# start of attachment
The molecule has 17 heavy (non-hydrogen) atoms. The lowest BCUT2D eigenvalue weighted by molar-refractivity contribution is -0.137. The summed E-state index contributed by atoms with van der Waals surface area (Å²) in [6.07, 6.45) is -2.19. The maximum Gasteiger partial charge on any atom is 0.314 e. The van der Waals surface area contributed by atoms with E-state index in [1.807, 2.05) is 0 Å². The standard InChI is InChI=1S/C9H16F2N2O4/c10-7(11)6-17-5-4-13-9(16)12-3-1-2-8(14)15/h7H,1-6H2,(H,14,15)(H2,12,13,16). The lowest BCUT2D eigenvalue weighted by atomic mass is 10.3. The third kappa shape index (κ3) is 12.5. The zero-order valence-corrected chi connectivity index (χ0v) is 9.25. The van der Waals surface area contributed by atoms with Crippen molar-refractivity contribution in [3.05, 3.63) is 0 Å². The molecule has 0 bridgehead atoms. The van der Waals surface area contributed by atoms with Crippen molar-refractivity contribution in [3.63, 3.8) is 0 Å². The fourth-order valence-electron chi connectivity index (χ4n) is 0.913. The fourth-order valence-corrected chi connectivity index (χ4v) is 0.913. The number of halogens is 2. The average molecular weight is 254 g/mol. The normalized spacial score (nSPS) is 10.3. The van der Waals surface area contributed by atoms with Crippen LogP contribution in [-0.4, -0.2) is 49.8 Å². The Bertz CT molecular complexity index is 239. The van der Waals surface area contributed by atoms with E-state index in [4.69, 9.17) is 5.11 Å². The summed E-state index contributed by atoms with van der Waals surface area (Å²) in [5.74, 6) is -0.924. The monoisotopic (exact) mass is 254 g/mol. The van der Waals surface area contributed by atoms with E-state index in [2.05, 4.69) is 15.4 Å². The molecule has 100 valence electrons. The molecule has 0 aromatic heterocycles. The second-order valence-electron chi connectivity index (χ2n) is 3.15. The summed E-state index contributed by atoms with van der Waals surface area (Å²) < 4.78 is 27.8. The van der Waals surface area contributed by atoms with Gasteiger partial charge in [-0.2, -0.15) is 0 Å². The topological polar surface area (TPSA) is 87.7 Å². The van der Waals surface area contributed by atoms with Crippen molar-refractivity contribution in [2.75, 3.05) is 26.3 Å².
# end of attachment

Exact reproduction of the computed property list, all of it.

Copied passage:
The molecule has 17 heavy (non-hydrogen) atoms. The lowest BCUT2D eigenvalue weighted by molar-refractivity contribution is -0.137. The summed E-state index contributed by atoms with van der Waals surface area (Å²) in [6.07, 6.45) is -2.19. The maximum Gasteiger partial charge on any atom is 0.314 e. The van der Waals surface area contributed by atoms with E-state index in [1.807, 2.05) is 0 Å². The standard InChI is InChI=1S/C9H16F2N2O4/c10-7(11)6-17-5-4-13-9(16)12-3-1-2-8(14)15/h7H,1-6H2,(H,14,15)(H2,12,13,16). The lowest BCUT2D eigenvalue weighted by atomic mass is 10.3. The third kappa shape index (κ3) is 12.5. The zero-order valence-corrected chi connectivity index (χ0v) is 9.25. The van der Waals surface area contributed by atoms with Crippen molar-refractivity contribution in [3.05, 3.63) is 0 Å². The molecule has 0 bridgehead atoms. The van der Waals surface area contributed by atoms with Crippen molar-refractivity contribution in [3.63, 3.8) is 0 Å². The fourth-order valence-electron chi connectivity index (χ4n) is 0.913. The fourth-order valence-corrected chi connectivity index (χ4v) is 0.913. The number of halogens is 2. The average molecular weight is 254 g/mol. The normalized spacial score (nSPS) is 10.3. The van der Waals surface area contributed by atoms with Crippen LogP contribution in [-0.4, -0.2) is 49.8 Å². The Bertz CT molecular complexity index is 239. The van der Waals surface area contributed by atoms with E-state index in [4.69, 9.17) is 5.11 Å². The summed E-state index contributed by atoms with van der Waals surface area (Å²) in [5.74, 6) is -0.924. The monoisotopic (exact) mass is 254 g/mol. The van der Waals surface area contributed by atoms with E-state index in [2.05, 4.69) is 15.4 Å². The molecule has 100 valence electrons. The molecule has 0 aromatic heterocycles. The second-order valence-electron chi connectivity index (χ2n) is 3.15. The summed E-state index contributed by atoms with van der Waals surface area (Å²) < 4.78 is 27.8. The van der Waals surface area contributed by atoms with Gasteiger partial charge in [-0.2, -0.15) is 0 Å². The topological polar surface area (TPSA) is 87.7 Å². The van der Waals surface area contributed by atoms with Crippen molar-refractivity contribution in [2.75, 3.05) is 26.3 Å².